Find the corresponding color wire at the LCD end of the printer cable.
Solder this wire to pin6 on the LCD.
This method of connecting the wires is then continued with the rest of the pins on the table below.
DB25 connector Pin Number LCD Pin Number LCD Pin Description
1 6 Enable
2 7 Data 0
3 8 Data 1
4 9 Data 2
5 10 Data 3
6 11 Data 4
7 12 Data 5
8 13 Data 6
9 14 Data 7
14 5 Read/Write
16 4 RS
25 1 Ground
13 2 +5V
Printer port cables soldered to the LCD.

Step 4 - Contrast Control
Pin 3 on the LCD is used for contrast control. There are two options which can be taken in this step.
The first option which is the easiest is to fix the contrast at a certain level. This is a bit of a gamble as the contrast setting may not be to your liking, but in most cases, the LCD contrast is set at an acceptable level. To do this, simply solder a piece of wire from pin 1 to pin 3 on the LCD. If you do this, skip to the next step of this guide.
The second option is to connect a potentiometer (or "pot") to the LCD which will allow the LCDs contrast setting to be changed.
There are two types of pot's which can be used for this, a normal full size pot, or a "trim-pot". I would recommend using a trim-pot, as its small, and if your clever can be mounted on the back of the LCD itself. The value of the potentiometer will need to be 10KOhms. It can be of either the "linear" or "logarithmic" variety, it wont make a difference.
Solder a wire from the center pin of the pot, to pin 3 on the LCD module.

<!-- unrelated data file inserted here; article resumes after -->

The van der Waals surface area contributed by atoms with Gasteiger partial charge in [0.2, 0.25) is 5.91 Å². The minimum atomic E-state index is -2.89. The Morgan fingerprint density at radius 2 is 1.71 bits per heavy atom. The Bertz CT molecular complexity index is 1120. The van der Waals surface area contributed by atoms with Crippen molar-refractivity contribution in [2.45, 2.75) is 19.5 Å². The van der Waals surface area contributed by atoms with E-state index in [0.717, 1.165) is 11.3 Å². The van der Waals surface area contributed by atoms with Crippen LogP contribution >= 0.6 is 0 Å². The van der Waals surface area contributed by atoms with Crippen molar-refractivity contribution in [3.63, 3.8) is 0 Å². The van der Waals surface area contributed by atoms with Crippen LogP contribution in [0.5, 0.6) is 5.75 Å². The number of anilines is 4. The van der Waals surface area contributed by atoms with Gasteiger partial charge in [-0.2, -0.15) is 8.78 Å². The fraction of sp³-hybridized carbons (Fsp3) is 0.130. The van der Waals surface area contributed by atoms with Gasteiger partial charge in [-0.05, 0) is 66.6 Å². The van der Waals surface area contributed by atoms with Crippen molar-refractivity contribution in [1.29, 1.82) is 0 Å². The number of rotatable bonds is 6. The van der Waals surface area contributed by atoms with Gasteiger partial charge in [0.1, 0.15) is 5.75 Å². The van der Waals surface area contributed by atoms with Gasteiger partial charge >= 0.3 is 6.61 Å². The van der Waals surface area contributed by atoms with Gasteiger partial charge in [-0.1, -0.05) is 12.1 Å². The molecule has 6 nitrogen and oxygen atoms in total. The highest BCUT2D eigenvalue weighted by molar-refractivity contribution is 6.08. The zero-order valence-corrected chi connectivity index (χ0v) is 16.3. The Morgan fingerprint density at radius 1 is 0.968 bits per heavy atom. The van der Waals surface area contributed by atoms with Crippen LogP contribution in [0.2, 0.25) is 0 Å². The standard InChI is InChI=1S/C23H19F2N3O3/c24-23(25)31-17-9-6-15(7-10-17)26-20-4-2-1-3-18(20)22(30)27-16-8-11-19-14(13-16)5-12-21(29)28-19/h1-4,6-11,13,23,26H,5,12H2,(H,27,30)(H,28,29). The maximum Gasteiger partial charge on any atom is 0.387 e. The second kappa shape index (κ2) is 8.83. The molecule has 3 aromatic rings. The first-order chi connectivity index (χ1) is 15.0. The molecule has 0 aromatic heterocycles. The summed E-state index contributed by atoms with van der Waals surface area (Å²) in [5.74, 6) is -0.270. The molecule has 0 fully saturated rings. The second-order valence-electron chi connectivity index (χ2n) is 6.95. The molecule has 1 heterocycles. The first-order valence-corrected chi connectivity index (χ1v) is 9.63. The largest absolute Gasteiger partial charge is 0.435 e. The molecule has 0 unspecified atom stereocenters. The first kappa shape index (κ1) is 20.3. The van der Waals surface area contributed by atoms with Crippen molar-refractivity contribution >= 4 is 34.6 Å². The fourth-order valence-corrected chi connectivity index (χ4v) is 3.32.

Solder a wire from either of the two remaining pins on the pot to pin 1 on the LCD module.
Solder a wire from the remaining pin on the pot to pin 2 on the LCD module.

Step 5 - Backlight Control
If you do not have a backlit LCD, continue to the next step.
Two components will be needed for this step, a resistor of a value you'll have to calculate, and a 100ohm potentiometer or trim-pot.
The resistors value will need to be calculated first. To do this, you will need the LCD's specifications which should be available from the manufacturer of the LCD module.
You'll need to know the recommended voltage required for the backlight and the current.
Then using the following calculation, work out the resistor value needed:
R = (5 - volts) / current
For example, if your LCD required 4.2V at 400mA it would work out to be:
R = (5 - 4.2) / 0.4 which makes R=22.5ohms
If you cannot work out what the current is in decimal, use the following as a guide: 350mA=0.35, 100mA=0.1, 50mA=0.05, 10mA=0.01, etc.
Now, solder one lead of the value resistor you calculated to the center pin of of the potentiometer or trim-pot.
You'll now need to identify the connection points on the LCD for the backlight supply.
If the LCD has 16 pins together, then the 2 unused pins should supply the backlight. They should also be labeled, if not, check the manufacturers data-sheet for the LCD.
If the LCD does not have 16 pins together the connector pins for the backlight should be located at one of the ends of the LCD. The pins are normally labeled "A" and "K" or possibly "+" and "-".